qr_solve, a MATLAB code which computes a linear least squares (LLS) solution of a system A*x=b, using the QR factorization.
There are many possible cases that can arise with the matrix A. Formally, we distinguish the cases M < N, M = N, and M > N, and we expect trouble whenever M is not equal to N. Trouble may also arise when M = N but the matrix is singular. Even if the matrix is, mathematically speaking, non-singular, it may be so close to singularity that an accurate solution is difficult to achieve.
When M > N, we are placing more conditions than we have degrees of freedom, so we suppose that such a linear system cannot be solved. However, it is possible that the extra conditions are illusory, being constructed from linear combinations of a fundamental set of N conditions. Thus, a system that we typically call "overdetermined" can have a solution in the ordinary sense, that satisfies all the conditions, as long as the right hand side is "consistent". Another way of saying this is that the system is solvable if the right hand side lies in the column space of A ... although that simply says that it is a linear combination of the columns of A, which just says A*x=b.
If A does not have full column rank, however, then even if the right hand side lies in the column space of A, there will be more than one linear combination of columns that produce b. Thus, the equations are consistent, the system is solvable, but not uniquely so.
If M < N, then we are placing fewer conditions than we have degrees of freedom. As long as the right hand side lies in the column space of A, we can guarantee that there will be multiple solutions.
Thus, the question of a "solution" to the problem A*x=b is complicated enough that it seems to defy a common algorithmic approach. Nonetheless, there are some sensible, robust procedures for producing an answer that corresponds to the classical solution, or solves the overdetermined problem when the right hand side is consistent. This is the linear least squares solution, which finds a vector x which minimizes the Euclidean norm of the residual: ||r|| = ||A*x-b||. This solution is produced by computing the QR factorization of the matrix A
When there are multiple solutions to the problem, the QR approach used here produces a solution. A more satisfactory approach, using the pseudoinverse, will produce a solution x which satisfies the additional constraint that it has the minimum norm of the entire family of solutions. That pseudoinverse approach is not implemented in this library. The singular value decomposition (SVD) can also produce this minimal solution.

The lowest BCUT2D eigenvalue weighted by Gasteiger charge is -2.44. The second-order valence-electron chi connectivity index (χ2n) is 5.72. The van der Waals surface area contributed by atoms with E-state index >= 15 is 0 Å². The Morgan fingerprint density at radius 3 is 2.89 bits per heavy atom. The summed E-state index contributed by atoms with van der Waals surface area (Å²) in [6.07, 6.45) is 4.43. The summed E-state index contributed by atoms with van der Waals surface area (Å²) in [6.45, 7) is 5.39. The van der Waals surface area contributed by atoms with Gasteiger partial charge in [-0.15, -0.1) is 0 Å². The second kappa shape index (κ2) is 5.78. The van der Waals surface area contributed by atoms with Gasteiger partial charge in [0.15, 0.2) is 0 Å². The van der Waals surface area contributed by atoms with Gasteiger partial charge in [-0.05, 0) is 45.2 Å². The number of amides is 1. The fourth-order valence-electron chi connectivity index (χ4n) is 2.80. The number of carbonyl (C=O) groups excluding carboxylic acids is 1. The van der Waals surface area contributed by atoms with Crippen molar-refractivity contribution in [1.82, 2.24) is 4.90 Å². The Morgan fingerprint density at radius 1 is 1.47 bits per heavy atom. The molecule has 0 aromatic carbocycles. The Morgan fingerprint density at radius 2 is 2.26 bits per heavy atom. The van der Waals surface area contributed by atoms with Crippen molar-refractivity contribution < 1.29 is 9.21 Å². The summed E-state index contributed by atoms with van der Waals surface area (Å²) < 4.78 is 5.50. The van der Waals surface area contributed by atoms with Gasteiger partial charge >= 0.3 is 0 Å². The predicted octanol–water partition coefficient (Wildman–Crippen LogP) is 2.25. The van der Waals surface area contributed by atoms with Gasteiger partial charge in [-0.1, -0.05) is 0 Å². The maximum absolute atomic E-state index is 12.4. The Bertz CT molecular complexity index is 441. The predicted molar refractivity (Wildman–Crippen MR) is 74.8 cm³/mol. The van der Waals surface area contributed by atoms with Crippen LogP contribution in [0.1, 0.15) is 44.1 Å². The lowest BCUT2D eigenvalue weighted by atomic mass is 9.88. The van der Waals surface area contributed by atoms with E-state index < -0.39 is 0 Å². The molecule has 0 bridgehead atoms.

For comparison, a solver that applies the normal equations is included. This approach requires M ≥ N, and that A have full column rank. It constructs and solves the NxN system A'*A*x=A'*b. This system has a condition number that is the square of the original system, so it also suffers from a significant loss in accuracy.
We also include an SVD solver, which uses the pseudoinverse approach. First compute A = U * S * V', where U and V are orthogonal, and S is MxN diagonal, then to solve A*x=b write x = V * S^ * U' * b, where S^ is the matrix formed by transposing S and then replacing each nonzero diagonal element s by 1/s. (However, very small elements should probably be zeroed instead of inverted.) This procedure will also produce a vector x which minimizes the Euclidean norm. However, it has one feature that the QR solver does not: in cases where the solution x is not unique (because A does not have full column rank) the SVD solver returns the unique vector x of minimum Euclidean norm.
The test program also needs the TEST_LLS library.
The computer code and data files described and made available on this web page are distributed under the MIT license
qr_solve is available in a C version and a C++ version and a FORTRAN90 version and a MATLAB version and a Python version.
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